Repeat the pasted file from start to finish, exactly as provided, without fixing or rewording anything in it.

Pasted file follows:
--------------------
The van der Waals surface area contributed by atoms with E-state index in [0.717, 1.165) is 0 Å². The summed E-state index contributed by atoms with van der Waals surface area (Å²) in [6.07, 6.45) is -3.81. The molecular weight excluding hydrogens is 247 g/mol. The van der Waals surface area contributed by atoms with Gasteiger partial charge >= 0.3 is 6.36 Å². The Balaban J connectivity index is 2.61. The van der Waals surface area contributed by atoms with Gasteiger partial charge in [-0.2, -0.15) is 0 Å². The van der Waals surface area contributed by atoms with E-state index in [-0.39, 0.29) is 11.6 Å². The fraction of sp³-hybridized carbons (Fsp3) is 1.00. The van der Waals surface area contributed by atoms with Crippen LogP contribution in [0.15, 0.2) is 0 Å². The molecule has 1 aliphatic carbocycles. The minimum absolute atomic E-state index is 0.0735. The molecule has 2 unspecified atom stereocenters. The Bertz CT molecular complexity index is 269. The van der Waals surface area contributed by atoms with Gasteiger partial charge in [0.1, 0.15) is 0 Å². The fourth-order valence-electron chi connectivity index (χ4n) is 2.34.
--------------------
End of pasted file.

The van der Waals surface area contributed by atoms with E-state index in [0.717, 1.165) is 0 Å². The summed E-state index contributed by atoms with van der Waals surface area (Å²) in [6.07, 6.45) is -3.81. The molecular weight excluding hydrogens is 247 g/mol. The van der Waals surface area contributed by atoms with Gasteiger partial charge >= 0.3 is 6.36 Å². The Balaban J connectivity index is 2.61. The van der Waals surface area contributed by atoms with Gasteiger partial charge in [-0.2, -0.15) is 0 Å². The van der Waals surface area contributed by atoms with E-state index in [-0.39, 0.29) is 11.6 Å². The fraction of sp³-hybridized carbons (Fsp3) is 1.00. The van der Waals surface area contributed by atoms with Crippen LogP contribution in [0.15, 0.2) is 0 Å². The molecule has 1 aliphatic carbocycles. The minimum absolute atomic E-state index is 0.0735. The molecule has 2 unspecified atom stereocenters. The Bertz CT molecular complexity index is 269. The van der Waals surface area contributed by atoms with Gasteiger partial charge in [0.1, 0.15) is 0 Å². The fourth-order valence-electron chi connectivity index (χ4n) is 2.34.